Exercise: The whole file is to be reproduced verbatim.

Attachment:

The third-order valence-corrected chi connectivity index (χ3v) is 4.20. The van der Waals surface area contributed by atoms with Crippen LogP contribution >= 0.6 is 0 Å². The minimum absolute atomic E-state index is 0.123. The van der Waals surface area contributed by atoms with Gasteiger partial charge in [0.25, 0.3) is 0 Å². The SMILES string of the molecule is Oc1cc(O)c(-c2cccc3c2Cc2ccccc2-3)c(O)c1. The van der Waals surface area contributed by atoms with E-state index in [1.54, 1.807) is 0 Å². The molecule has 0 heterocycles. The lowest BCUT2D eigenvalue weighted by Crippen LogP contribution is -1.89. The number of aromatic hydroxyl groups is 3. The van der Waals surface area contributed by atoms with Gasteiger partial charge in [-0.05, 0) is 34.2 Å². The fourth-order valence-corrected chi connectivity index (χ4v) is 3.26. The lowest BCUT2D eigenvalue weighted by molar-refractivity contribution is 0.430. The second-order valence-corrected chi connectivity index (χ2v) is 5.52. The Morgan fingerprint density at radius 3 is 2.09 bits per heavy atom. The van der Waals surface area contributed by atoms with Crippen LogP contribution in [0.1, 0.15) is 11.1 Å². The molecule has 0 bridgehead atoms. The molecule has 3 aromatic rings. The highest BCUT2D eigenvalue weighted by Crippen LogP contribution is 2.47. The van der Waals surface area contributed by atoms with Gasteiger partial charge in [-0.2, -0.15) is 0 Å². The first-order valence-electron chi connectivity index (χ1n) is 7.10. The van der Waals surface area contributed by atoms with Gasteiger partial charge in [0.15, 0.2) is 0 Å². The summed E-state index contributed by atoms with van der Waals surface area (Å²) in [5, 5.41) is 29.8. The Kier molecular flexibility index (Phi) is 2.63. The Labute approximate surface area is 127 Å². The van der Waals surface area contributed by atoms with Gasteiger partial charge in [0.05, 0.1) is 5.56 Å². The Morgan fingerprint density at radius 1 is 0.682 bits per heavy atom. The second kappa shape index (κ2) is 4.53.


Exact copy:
The third-order valence-corrected chi connectivity index (χ3v) is 4.20. The van der Waals surface area contributed by atoms with Crippen LogP contribution >= 0.6 is 0 Å². The minimum absolute atomic E-state index is 0.123. The van der Waals surface area contributed by atoms with Gasteiger partial charge in [0.25, 0.3) is 0 Å². The SMILES string of the molecule is Oc1cc(O)c(-c2cccc3c2Cc2ccccc2-3)c(O)c1. The van der Waals surface area contributed by atoms with E-state index in [1.54, 1.807) is 0 Å². The molecule has 0 heterocycles. The lowest BCUT2D eigenvalue weighted by Crippen LogP contribution is -1.89. The number of aromatic hydroxyl groups is 3. The van der Waals surface area contributed by atoms with Gasteiger partial charge in [-0.05, 0) is 34.2 Å². The fourth-order valence-corrected chi connectivity index (χ4v) is 3.26. The lowest BCUT2D eigenvalue weighted by molar-refractivity contribution is 0.430. The second-order valence-corrected chi connectivity index (χ2v) is 5.52. The Morgan fingerprint density at radius 3 is 2.09 bits per heavy atom. The van der Waals surface area contributed by atoms with Crippen LogP contribution in [0.1, 0.15) is 11.1 Å². The molecule has 0 bridgehead atoms. The molecule has 3 aromatic rings. The highest BCUT2D eigenvalue weighted by Crippen LogP contribution is 2.47. The van der Waals surface area contributed by atoms with Gasteiger partial charge in [-0.2, -0.15) is 0 Å². The first-order valence-electron chi connectivity index (χ1n) is 7.10. The van der Waals surface area contributed by atoms with Gasteiger partial charge in [0.15, 0.2) is 0 Å². The summed E-state index contributed by atoms with van der Waals surface area (Å²) in [5, 5.41) is 29.8. The Kier molecular flexibility index (Phi) is 2.63. The Labute approximate surface area is 127 Å². The van der Waals surface area contributed by atoms with Gasteiger partial charge in [0.05, 0.1) is 5.56 Å². The Morgan fingerprint density at radius 1 is 0.682 bits per heavy atom. The second kappa shape index (κ2) is 4.53.